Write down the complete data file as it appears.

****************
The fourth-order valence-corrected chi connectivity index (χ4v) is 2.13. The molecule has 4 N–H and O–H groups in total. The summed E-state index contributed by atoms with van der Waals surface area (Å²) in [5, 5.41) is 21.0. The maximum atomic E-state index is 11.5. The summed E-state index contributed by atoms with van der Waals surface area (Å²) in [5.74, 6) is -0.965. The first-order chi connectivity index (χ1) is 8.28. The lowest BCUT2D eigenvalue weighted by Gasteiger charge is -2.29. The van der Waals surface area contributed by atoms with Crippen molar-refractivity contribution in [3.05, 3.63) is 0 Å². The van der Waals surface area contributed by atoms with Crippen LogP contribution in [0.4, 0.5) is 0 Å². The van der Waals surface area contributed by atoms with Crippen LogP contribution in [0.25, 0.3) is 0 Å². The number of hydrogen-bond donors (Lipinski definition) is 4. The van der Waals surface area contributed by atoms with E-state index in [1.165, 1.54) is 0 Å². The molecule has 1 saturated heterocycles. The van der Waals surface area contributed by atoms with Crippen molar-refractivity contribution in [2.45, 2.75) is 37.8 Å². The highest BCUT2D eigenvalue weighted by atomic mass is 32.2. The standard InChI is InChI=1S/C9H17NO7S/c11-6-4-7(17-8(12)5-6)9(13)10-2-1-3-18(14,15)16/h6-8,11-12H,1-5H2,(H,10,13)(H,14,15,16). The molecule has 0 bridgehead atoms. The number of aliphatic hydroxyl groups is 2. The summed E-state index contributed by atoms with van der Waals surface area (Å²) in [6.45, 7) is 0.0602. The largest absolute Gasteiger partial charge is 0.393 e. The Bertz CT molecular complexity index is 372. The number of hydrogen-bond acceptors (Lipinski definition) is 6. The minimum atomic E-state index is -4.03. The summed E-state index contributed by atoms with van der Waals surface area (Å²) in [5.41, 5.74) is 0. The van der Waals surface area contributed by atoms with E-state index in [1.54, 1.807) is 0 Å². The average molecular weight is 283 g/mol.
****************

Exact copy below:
The fourth-order valence-corrected chi connectivity index (χ4v) is 2.13. The molecule has 4 N–H and O–H groups in total. The summed E-state index contributed by atoms with van der Waals surface area (Å²) in [5, 5.41) is 21.0. The maximum atomic E-state index is 11.5. The summed E-state index contributed by atoms with van der Waals surface area (Å²) in [5.74, 6) is -0.965. The first-order chi connectivity index (χ1) is 8.28. The lowest BCUT2D eigenvalue weighted by Gasteiger charge is -2.29. The van der Waals surface area contributed by atoms with Crippen molar-refractivity contribution in [3.05, 3.63) is 0 Å². The van der Waals surface area contributed by atoms with Crippen LogP contribution in [0.4, 0.5) is 0 Å². The van der Waals surface area contributed by atoms with Crippen LogP contribution in [0.25, 0.3) is 0 Å². The number of hydrogen-bond donors (Lipinski definition) is 4. The van der Waals surface area contributed by atoms with E-state index in [1.165, 1.54) is 0 Å². The molecule has 1 saturated heterocycles. The van der Waals surface area contributed by atoms with Crippen molar-refractivity contribution in [2.45, 2.75) is 37.8 Å². The highest BCUT2D eigenvalue weighted by atomic mass is 32.2. The standard InChI is InChI=1S/C9H17NO7S/c11-6-4-7(17-8(12)5-6)9(13)10-2-1-3-18(14,15)16/h6-8,11-12H,1-5H2,(H,10,13)(H,14,15,16). The molecule has 0 bridgehead atoms. The number of aliphatic hydroxyl groups is 2. The summed E-state index contributed by atoms with van der Waals surface area (Å²) in [6.45, 7) is 0.0602. The largest absolute Gasteiger partial charge is 0.393 e. The Bertz CT molecular complexity index is 372. The number of hydrogen-bond acceptors (Lipinski definition) is 6. The minimum atomic E-state index is -4.03. The summed E-state index contributed by atoms with van der Waals surface area (Å²) in [5.41, 5.74) is 0. The van der Waals surface area contributed by atoms with E-state index in [1.54, 1.807) is 0 Å². The average molecular weight is 283 g/mol.